As nationwide concerns of heroin and prescription drug abuse grow, there’s proof that Cumberland County isn’t immune. A total of 461 patients were admitted to Inspira Health Network’s three area hospitals for drug overdoses last year, according to Raghuraj Tomar, clinical director of Inspira’s Mental Health Unit.
Of that total, 340 patients were admitted in Vineland, 29 in Bridgeton and 92 in Elmer.
Those numbers, along with concerns of people experimenting at younger ages, were among the issues discussed by local law enforcement and social service agencies Wednesday at a prescription drug and heroin conference at Cumberland County College.
Locally, authorities have noticed that more are turning toward heroin due to a price drop.
“The cost of prescription drugs is more than the cost of heroin,” said Cumberland County Prosecutor Jennifer Webb-McRae. “When they don’t have an avenue to get the prescription drugs anymore, it’s so much easier to turn into a heroin addict.”
Millville Police Department Detective Lt. Jody Farabella said the cost of heroin was around $20 a bag when he joined the department 14 years ago. Now, a bag costs $5.
“Heroin and prescription drugs are really two different animals,” Farabella said. “Most kids start off with pills. They’ll take them because they can swallow them. As time goes on pills cost more money on the street. They want to get the pills — and sometimes they can’t — and that’s where they turn to heroin as the alternative.”
“I don’t think anyone wakes up and says they want to be a heroin addict,” said Webb-McRae. “They don’t understand the choice of taking that one pill, and where that could lead to. It’s opened up my mind in that we can’t just approach this as a criminal justice department. We have to deal with the addiction, the recovery and the education part of it. Otherwise we won’t really address the problem.”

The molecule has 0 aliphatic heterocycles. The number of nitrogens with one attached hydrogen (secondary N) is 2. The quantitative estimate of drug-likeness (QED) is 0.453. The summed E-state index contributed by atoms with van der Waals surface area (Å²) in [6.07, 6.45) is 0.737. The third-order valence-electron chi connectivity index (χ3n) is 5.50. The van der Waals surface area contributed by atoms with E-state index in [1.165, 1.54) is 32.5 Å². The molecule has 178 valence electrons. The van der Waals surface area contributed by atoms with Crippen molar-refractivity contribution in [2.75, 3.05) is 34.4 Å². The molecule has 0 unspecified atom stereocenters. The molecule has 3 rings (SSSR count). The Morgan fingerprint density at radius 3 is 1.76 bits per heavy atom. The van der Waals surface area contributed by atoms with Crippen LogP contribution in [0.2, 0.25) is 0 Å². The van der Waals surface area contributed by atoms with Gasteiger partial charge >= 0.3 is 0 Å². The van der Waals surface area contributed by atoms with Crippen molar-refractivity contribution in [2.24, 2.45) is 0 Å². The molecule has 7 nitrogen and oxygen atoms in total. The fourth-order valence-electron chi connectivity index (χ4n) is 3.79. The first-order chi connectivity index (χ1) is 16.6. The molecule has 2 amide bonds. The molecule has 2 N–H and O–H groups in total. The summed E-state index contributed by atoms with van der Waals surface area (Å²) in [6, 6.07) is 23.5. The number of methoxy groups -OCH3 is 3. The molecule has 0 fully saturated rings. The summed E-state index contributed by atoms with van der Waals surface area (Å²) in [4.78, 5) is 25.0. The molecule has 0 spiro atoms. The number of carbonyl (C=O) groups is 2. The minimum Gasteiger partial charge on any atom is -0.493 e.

During the event, a documentary on heroin addiction called “Kids are Dying” was shown by the nonprofit Steered Straight founder and president Michael DeLeon.
DeLeon also talked about his own past as a drug addict and a drug dealer. In 1995, his mother was murdered due to his involvement in a gang, and not long after that his wife and daughter were threatened at gunpoint due to a botched drug deal.
“That first line of cocaine ended my life,” DeLeon said. “Prison and God allowed me to get that life back.”
Webb-McRae said the Prosecutor’s Office is considering equipping police across the county with Narcan, a medication to treat people suffering from a drug overdose.
The generic name of the drug is Naloxone, and is administered as a nasal spray. It reverses the effects of heroin and other drugs in the event of an overdose. Law enforcement in Ocean and Monmouth counties are currently carrying Narcan as part of a program administered by Gov. Chris Christie.
“That’s coming,” Webb-McRae said. “We’re working on that. It’s something we’re exploring that the public will hear about soon.”